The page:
When a Virus Saves Bacteria From Suicide
In nature : The main enemies of bacteria are not antibiotics, but bacteriophages (or phages). Ten times more than bacteria, they only attack them. As can be seen from the above photos taken with a microscope, phages most of the time have a mushroom shape: the head contains the genetic material of the virus, which is injected into the bacterium by the foot. As recently explained in the World Science & Techno Supplement ( available here ), when they meet their prey,”The phages infect them and multiply using the material of their host. Then they destroy the wall of the bacteria to free themselves, ready to attack new bacteria. A complete cycle takes place very quickly, from a few minutes to an hour. “
Under constant pressure : phages, bacteria have developed many defense strategies. Some have made changes to their surface to block entry to viruses. Other bacteria attack the genetic material of viruses and prevent it from running the replication program. But probably the most fascinating strategy is that of hara-kiri. In some species, the infected bacteria will commit suicide by poisoning themselves. Specifically, it has at its disposal a toxin-antitoxin system: it manufactures both a poison and an antidote that neutralizes it. When attacked by a virus, the bacteria “release” the toxin and die. This gesture is considered “altruistic” by biologists because if it leads to the death of the individual,
Bacteria: are not the only ones to evolve. In what looks like an arms race, viruses do not stay inactive. Thus, a team of British and New Zealand researchers just published in October, in the journal PLoS Genetics , a study showing the incredible parade to the technique of hara-kiri found a virus called ΦTE. The bacterium it infects is called Pectobacterium atrosepticum. It is a pathogen for many plants and it causes the black leg , a disease of the potato. Having noticed that some specimens of ΦTE managed to break out of Pectobacterium atrosepticumafter having infected it, the authors of the article went to see it more closely. And they realized that these mutant phages synthesized a very successful imitation of the antidote, which prevented the toxin from acting. The bacterium was saved from suicide but, of course, this rescue did not arrange its business since it was only temporary: the goal of the maneuver was to keep the bacterium alive for the time that it multiplies and then leave for the assault of the colony.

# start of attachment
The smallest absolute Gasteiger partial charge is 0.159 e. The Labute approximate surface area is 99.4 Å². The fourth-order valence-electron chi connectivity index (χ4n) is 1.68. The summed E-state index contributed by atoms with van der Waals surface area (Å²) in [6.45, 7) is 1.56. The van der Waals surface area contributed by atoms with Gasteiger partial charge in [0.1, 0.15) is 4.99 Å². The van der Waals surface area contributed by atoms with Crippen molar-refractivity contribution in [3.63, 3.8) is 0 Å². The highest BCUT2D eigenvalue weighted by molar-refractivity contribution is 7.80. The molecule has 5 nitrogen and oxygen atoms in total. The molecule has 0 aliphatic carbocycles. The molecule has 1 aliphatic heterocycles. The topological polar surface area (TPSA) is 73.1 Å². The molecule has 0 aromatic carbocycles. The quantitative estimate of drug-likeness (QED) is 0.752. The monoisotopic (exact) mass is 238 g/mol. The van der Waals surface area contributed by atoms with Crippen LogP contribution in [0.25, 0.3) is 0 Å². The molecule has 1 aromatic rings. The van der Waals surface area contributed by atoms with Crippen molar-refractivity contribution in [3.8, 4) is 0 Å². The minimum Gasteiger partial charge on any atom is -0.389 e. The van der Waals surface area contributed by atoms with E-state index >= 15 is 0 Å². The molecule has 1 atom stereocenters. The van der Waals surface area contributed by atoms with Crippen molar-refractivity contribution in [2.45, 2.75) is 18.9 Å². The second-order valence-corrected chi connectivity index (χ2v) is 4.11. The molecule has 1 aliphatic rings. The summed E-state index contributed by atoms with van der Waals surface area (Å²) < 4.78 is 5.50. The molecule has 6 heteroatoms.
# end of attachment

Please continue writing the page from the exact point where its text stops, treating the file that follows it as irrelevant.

As one of the authors of the study, George Salmond (Cambridge University) explains , “this work sheds light on the incredibly dynamic world of co-evolution between bacteria and their viruses.” In the course of their research, biologists also realized that, not content to thwart the “suicidal” strategy of bacteria, phages were able to do even better. Researchers have found that some viruses can take the DNA encoding the toxin-antitoxin defense system and transplant it to other hosts in the genetic material of their prey. History to teach them to defend against … competing viruses of ΦTE, what biologists have called an “altruistic infection”. It will not be the first time in history that a protagonist arms his best opponent against another enemy …